The mystery of the many shopping centres, explained

Eastgate. (Supplied)

Eastgate. (Supplied)

Why then does it seem that shopping centres are mushrooming on every corner, with existing centres being lavishly refurbished at what can only be significant costs? 

Indeed, research by Stanlib shows that South Africa has one of the highest numbers of shopping centres in the world: the United Kingdom has about 1000 shopping centres, SA has approximately 1 750. 

SA has 21-million square metres of retail floor space for our 52-million people — approximately the same as Australia (with its 22-million people), but significantly more than Germany with its 81-million people. 

Maurice Mdlolo, managing director of Liberty Properties, notes that in as much as there is currently a downturn in the economy, it is cyclical.

 “In times of economic downturn, retailers use this period to plan for the future by either expanding existing stores or looking for new retail space so that they are prepared for the economic upturn to be able to capture the increased customer base that becomes available when times get better.

“In addition, smaller metropolitan areas have historically been underserviced from a retail point of view, creating an opportunity to service the growing markets in these areas.” 

Councilor Johan van der Merwe, Cape Town’s Mayoral Committee Member for Economic, Environmental and Spatial Planning agrees, pointing out that examining the trends in building plans submitted for approval show that the retail facilities completed in 2012 and 2013 were a lagged effect of the economic optimism surrounding the 2010 FIFA World Cup tournament.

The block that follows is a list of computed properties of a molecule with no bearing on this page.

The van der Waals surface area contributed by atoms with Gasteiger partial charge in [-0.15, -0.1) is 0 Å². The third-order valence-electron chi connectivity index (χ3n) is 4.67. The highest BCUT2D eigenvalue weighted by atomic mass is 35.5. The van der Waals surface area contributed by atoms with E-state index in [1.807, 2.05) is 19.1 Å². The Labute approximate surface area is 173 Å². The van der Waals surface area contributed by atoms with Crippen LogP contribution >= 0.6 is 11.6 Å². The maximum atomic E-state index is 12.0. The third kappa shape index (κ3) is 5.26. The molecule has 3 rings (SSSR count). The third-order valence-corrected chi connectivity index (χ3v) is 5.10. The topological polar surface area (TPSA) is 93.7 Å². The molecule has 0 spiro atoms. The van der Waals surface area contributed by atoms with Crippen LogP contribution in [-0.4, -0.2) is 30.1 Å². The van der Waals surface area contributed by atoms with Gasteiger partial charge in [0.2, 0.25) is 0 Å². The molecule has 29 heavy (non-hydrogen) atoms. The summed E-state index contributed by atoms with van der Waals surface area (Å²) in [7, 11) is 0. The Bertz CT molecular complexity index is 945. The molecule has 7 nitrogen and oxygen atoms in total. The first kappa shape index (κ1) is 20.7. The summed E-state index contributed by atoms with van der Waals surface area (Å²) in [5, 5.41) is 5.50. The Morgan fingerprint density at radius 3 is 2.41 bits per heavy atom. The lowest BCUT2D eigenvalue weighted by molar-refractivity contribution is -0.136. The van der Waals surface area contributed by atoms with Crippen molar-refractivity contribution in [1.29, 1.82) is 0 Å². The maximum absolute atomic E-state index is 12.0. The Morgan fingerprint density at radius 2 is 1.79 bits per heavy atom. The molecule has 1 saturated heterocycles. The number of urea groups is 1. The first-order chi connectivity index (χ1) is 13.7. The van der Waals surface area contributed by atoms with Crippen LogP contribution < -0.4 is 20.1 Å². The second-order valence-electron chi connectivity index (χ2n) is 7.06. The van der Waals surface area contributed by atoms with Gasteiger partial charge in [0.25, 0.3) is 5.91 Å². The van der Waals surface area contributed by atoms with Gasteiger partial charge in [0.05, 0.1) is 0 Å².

“However, there has been a steep decline in the number of building plan submissions for new shopping space since 2010, which would suggest that this sector of the market, in Cape Town at least, is exercising caution in light of current economic conditions.” 

Van der Merwe refers to a recent presentation from Old Mutual, which highlights the fact that South Africa has seen a marked shift up the LSM curve, as consumers become wealthier. 

Retail space has ballooned and opportunities to grow the market are becoming limited. The property giant suggests that there are three ways for retail property owners to grow market share: Buy, fix and sell smart; the commonsense, sustainable approach; and improving centre relevance through strategic leasing. 

Upgrades and expansion

Expansion projects are also driven by demand from retailers. For example, Keillen Ndlovu, head of listed property funds at Stanlib, points out that the recent upgrade and expansion of The Mall in Rosebank was driven by retailers looking for space in the area. 

“The Gautrain station has certainly boosted development in the area in the office and residential property sectors, which in turn brings more people to the area creating opportunities for retailers,” he says. 

Often, development or refurbishment has a lot to do with demand from retailers and shoppers, and to a certain extent, with property owners defending their “territory” in a particular area. 

Ndlovu says that the Rosebank retail areas of The Mall, The Zone, The Mews and The Firs are all owned by different landlords, competing for consumers — and having to be constantly at the top of their game to maintain their competitive advantages. 

He adds that the upgrade and extension of Sandton City, completed two years ago, achieved two objectives: it brought in new retailers who wanted to have space in the centre — but which they were unable to accommodate.